The game formerly known as Project Arena is now known as Sparc. We had a chance to play the futuristic sports experience at this year’s GDC, and boy are our arms tired! Wait, is that how that old joke goes?
Having released EVE: Valkyrie and Gunjack last year, CCP is no stranger to VR, but this is its first foray into a new franchise outside of the EVE universe. The concept behind Sparc is simple enough: it’s an online 1-on-1 full-body Pong + Discs of Tron meets dodgeball of sorts. Two players face off against one another in a narrow 3D court. Each has a ball, and the ultimate goal is to hit the opposing player.
While Sparc may be simple to understand, I found the mechanics quite elegant and the tactics deeper than just “huck the ball as hard as you can.” For starters, you spawn a power shield while holding your own ball, making it easier to deflect incoming projectiles. In beginner mode you can also punch back opposing balls if you hit them directly with your knuckles. But that added security is gone in pro mode, where you either have to block with your shield – meaning you don’t have a ball in play at that time – or deftly dodge to avoid being hit. To make it more challenging, each time your opponent manages to hit your stroke zone – basically a box around where your player starts the match – their ball gets bigger, making it more difficult to dodge after successive stroke zone hits.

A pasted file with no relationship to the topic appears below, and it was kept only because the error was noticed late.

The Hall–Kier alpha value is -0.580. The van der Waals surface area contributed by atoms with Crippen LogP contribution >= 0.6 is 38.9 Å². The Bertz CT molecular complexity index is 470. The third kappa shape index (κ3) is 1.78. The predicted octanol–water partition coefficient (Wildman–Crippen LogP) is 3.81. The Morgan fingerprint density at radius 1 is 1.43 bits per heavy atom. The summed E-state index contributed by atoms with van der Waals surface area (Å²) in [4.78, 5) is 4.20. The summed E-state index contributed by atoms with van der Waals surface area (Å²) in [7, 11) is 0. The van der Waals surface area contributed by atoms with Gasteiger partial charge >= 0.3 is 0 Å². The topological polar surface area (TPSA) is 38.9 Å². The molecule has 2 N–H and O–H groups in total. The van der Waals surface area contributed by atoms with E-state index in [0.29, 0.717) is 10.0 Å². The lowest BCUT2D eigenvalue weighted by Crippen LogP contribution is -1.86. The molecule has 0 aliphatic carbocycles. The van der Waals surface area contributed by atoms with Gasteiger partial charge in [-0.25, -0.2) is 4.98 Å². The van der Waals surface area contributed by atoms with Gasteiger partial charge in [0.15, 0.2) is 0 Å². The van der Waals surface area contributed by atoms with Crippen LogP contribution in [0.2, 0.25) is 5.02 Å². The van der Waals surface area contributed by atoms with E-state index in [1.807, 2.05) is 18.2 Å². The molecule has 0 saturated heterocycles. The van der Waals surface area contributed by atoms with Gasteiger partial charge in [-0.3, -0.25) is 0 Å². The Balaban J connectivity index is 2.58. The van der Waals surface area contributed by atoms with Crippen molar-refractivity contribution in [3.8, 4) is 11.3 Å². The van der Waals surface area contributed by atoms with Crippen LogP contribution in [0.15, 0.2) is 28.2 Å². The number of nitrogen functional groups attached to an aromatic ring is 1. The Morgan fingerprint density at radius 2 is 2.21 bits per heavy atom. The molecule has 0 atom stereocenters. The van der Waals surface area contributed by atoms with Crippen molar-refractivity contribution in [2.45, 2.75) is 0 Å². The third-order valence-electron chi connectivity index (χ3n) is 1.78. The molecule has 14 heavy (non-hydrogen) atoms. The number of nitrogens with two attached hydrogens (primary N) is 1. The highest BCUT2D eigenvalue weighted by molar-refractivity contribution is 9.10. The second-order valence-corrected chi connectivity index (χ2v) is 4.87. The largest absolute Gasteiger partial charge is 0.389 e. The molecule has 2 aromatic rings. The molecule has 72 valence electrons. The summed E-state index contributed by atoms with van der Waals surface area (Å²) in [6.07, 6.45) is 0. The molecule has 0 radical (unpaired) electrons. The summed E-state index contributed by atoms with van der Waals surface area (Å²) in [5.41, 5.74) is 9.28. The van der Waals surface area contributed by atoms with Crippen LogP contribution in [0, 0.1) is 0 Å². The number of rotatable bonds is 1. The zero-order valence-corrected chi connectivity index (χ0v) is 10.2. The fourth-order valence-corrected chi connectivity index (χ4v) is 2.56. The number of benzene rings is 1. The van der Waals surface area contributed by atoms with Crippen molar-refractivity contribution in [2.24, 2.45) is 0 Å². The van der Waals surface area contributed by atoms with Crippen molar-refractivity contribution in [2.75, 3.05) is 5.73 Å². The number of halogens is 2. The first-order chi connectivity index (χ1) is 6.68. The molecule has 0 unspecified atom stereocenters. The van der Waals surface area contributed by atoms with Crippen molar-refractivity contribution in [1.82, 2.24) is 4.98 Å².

The ball reacts as you would expect a real ball to react, meaning you can put a little English on it with your wrist, giving it a nice curving arc, or even better yet making it behave rather erratically when it rebounds off a surface. Not surprisingly, you also see a marked increase in the speed of the ball if you do a full arm rotation and really put some pepper on it than if you do a piddly wrist-flick.
There’s also quite a bit of strategy to blocking, and after playing a few matches I was trying to deflect the opposing ball at a more shallow angle with as little rebound force as possible so I could then whip my ball faster than my opponent’s projectile would return so they wouldn’t have the benefit of a shield. Another tactic I picked up on was forcefully backhanding my opponent’s ball with my shield and letting go of the trigger directly after impact to send two projectiles down the court. Opposing players can score on themselves if they get hit by their own ball without catching it, so it was an effective strategy, albeit one that required perfect timing so as to not drop my own shield too quickly.
Games get pretty intense as you flail your arms around at high speed and jump and lean to dodge, and after three matches I was starting to break a sweat. But you don’t always have to be in the thick of the action as Sparc will also include a spectator mode where you can take a break and watch other players going at it in a mini arena. This is a great way to pick up strategies, especially if you join games with some of the top-ranked players on the leaderboard.
All in all, Sparc was a fun, intense experience, and I can’t wait to play more. Luckily none of us will have to wait too much longer as Sparc will be available later this year for PSVR, Oculus Rift and HTC Vive.